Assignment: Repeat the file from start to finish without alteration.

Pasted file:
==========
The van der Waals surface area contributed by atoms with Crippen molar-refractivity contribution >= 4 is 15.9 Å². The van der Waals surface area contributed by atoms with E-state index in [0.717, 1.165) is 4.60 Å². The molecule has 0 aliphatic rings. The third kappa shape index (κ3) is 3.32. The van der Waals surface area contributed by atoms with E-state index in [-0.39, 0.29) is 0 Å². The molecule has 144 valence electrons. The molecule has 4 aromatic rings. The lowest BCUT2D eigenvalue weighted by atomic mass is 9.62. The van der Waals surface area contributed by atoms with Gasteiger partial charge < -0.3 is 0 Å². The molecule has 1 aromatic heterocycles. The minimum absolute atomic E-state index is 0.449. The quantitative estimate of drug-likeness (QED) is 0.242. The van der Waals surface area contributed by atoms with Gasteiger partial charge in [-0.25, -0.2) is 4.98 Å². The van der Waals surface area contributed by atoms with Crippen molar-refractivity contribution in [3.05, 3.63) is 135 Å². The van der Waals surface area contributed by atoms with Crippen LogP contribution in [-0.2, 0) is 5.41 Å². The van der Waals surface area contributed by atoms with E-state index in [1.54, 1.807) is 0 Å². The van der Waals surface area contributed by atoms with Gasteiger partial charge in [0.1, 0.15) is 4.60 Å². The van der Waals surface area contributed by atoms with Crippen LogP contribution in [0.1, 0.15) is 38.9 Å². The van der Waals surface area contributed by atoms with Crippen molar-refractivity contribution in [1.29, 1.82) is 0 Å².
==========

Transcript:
The van der Waals surface area contributed by atoms with Crippen molar-refractivity contribution >= 4 is 15.9 Å². The van der Waals surface area contributed by atoms with E-state index in [0.717, 1.165) is 4.60 Å². The molecule has 0 aliphatic rings. The third kappa shape index (κ3) is 3.32. The van der Waals surface area contributed by atoms with E-state index in [-0.39, 0.29) is 0 Å². The molecule has 144 valence electrons. The molecule has 4 aromatic rings. The lowest BCUT2D eigenvalue weighted by atomic mass is 9.62. The van der Waals surface area contributed by atoms with Gasteiger partial charge < -0.3 is 0 Å². The molecule has 1 aromatic heterocycles. The minimum absolute atomic E-state index is 0.449. The quantitative estimate of drug-likeness (QED) is 0.242. The van der Waals surface area contributed by atoms with Gasteiger partial charge in [-0.25, -0.2) is 4.98 Å². The van der Waals surface area contributed by atoms with Crippen molar-refractivity contribution in [3.05, 3.63) is 135 Å². The van der Waals surface area contributed by atoms with Crippen LogP contribution in [-0.2, 0) is 5.41 Å². The van der Waals surface area contributed by atoms with E-state index in [1.54, 1.807) is 0 Å². The van der Waals surface area contributed by atoms with Gasteiger partial charge in [0.1, 0.15) is 4.60 Å². The van der Waals surface area contributed by atoms with Crippen LogP contribution in [0.1, 0.15) is 38.9 Å². The van der Waals surface area contributed by atoms with Crippen molar-refractivity contribution in [1.29, 1.82) is 0 Å².